What happens now?

The announcement of the Withdrawal Deal has triggered a very uncertain process which is changing by the minute. One thing seems sure – the parliamentary process is going to be critical.  Here is an explanation of how the process works.

With last night's political sanction of the deal in the UK, the EU27 are expected to push ahead with an extraordinary European Council Summit on 25 November 2018, at which EU27 leaders will be asked to sign off on the deal.  There is scope for further changes to the text between now and then as a result of political concerns in the EU27 capitals, although the EU Commission reportedly stressed to Member State ambassadors on 13 November 2018 that the deal was "settled".  If on 25 November political agreement is reached by both the UK Government and the EU27, the UK Government is expected to present the deal to the UK Parliament for a "meaningful vote" in early December 2018.

Speculation as to what happens then has already been filling the press for weeks.  At present, with both Brexiteer and Remainer MPs coming out against Theresa May's deal, the possibility of Parliamentary endorsement of the outcome of the negotiations looks more remote than ever.  However, in spite of the many vocal critics, the Prime Minister remains staunchly optimistic that she can get the deal through.

The House of Commons' meaningful vote on the deal looks set to be the most significant moment in UK politics since the EU Referendum itself and a moment of reckoning for the UK's warring political factions.  The stakes could not be higher: any deal cannot be ratified by the UK unless and until the House of Commons has voted in favour and passed an Act of Parliament implementing it into UK law. 

The implementing Act would need to become law before March 2019 to avoid the UK inadvertently leaving the EU without having properly implemented the deal.  Even if the House of Commons votes narrowly in favour of the deal in the meaningful vote, the passage of such a controversial and highly technical Bill through Parliament will present many opportunities for spoilers on both side of the Brexit divide to threaten the deal being realised before Brexit day.  Meanwhile, the European Parliament would also need to vote by simple majority on whether to consent to the deal, which is expected to take place in March 2019.

If the House of Commons votes down the deal, under s. 13 of the EU Withdrawal Act the Government has 21 days to present a way forward to be voted on by the House of Commons.  Similarly, if no deal is reached before 21 January 2019, the Government must make a statement in Parliament saying what it proposes to do next.  In both cases, if the Government's plan for how to proceed is also rejected by the Commons, we are in General Election or second referendum territory. 

Under the Fixed Term Parliaments Act, a General Election can be triggered only when:

1.  the House of Commons carries a motion of no confidence in the Government and does not pass a second motion within 14 days endorsing a new Government; or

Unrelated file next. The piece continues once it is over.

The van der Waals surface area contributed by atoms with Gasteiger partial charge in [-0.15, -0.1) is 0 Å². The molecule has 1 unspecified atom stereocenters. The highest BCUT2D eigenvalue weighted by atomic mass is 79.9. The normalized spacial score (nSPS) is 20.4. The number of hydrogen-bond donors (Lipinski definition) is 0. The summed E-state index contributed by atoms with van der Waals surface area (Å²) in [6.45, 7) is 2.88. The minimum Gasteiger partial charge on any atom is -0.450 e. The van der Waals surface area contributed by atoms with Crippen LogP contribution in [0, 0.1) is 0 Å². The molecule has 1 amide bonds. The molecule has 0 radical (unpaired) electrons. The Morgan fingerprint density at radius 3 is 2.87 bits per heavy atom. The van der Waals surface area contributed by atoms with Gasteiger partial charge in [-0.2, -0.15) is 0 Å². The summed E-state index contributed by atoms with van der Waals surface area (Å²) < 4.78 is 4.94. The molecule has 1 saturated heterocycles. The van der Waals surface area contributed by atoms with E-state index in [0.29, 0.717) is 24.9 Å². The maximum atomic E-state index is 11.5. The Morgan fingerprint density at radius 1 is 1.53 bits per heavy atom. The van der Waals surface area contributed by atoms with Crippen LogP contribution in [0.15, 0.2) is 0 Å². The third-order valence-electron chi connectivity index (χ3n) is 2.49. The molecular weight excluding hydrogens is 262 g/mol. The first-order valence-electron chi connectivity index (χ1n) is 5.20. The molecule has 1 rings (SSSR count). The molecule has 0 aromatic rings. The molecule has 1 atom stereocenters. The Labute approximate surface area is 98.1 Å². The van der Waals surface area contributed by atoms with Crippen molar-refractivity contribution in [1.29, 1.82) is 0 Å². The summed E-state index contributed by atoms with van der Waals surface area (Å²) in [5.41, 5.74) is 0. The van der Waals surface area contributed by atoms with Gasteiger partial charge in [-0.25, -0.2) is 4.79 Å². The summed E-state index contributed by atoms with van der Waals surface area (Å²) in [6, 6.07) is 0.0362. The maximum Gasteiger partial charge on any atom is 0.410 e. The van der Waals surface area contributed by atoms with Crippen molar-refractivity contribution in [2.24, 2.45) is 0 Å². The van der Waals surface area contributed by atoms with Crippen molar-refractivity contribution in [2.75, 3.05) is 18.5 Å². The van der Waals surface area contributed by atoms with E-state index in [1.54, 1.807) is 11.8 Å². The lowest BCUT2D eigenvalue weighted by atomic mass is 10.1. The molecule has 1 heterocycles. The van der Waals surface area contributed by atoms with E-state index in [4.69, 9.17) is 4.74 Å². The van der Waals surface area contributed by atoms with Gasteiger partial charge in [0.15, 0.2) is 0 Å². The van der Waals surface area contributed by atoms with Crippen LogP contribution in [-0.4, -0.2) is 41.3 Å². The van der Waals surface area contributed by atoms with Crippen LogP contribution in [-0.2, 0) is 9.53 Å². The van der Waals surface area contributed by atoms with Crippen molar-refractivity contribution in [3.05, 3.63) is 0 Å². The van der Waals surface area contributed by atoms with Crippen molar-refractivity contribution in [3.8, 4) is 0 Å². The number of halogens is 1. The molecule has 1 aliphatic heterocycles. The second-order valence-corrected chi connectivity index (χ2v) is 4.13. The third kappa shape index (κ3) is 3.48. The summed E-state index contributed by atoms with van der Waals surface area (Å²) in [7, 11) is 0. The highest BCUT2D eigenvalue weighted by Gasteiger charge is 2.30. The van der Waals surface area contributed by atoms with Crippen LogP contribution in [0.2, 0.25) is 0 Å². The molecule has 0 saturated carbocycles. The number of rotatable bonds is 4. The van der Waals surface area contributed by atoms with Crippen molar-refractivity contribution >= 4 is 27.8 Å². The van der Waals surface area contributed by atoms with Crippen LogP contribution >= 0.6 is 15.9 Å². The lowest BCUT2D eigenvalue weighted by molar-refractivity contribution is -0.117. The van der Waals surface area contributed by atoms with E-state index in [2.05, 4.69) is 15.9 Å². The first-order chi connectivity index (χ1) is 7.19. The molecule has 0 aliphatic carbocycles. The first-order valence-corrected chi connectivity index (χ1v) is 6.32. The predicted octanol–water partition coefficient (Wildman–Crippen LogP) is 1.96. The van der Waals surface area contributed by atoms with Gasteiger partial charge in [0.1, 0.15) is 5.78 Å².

2.  the House of Commons votes by a two-thirds majority for a General Election.

Holding a second referendum would require an Act of Parliament.  Such an Act would provide the basis for the referendum campaign and set the question to be put to voters.  Given the Government's current stance firmly against a second referendum, this is only likely in the event of a clear vote in Parliament in favour of holding a second referendum or a new Government coming to power on the basis of a promise to hold one.  The terms of the referendum campaign, covering issues such as campaign expenditure rules, the franchise and particularly the options put to voters, would be highly contentious and could take time to pass through Parliament, as was the case with the EU Referendum Act in 2015, which took just under seven months to become law.  

If it gets to that, it is highly unlikely either a General Election or a second referendum could be held in time without an extension to the Article 50 period.  Such an extension would require a unanimous vote of the EU27 and the UK at a European Council summit.  Without an extension, this could mean the UK crashing out with no-deal before a General Election or second referendum is held.

That being the case, it is significant that, in the lead-up to yesterday's Cabinet meeting, Downing Street briefed that the deadline for the UK Government to trigger the implementation of no-deal preparations is 1 December 2018.  Even if political agreement is reached between the governments of the UK and the EU27, the risk of a no-deal Brexit remains until the deal is finally signed, sealed and delivered.  The meaningful vote is the key remaining hurdle; prudence suggests that at least until then both sides will need to continue practical preparations to mitigate the most immediate consequences of a no-deal Brexit.

Businesses can afford some cautious optimism that a route out of Brexit uncertainty that avoids the cliff edge of a no-deal Brexit is beginning to appear, but many obstacles remain.  Our message to businesses continues to be: "prepare for the worst, hope – and advocate vigorously – for the best".

The key documents, including the Draft Withdrawal Agreement and Political Declaration can now be found here.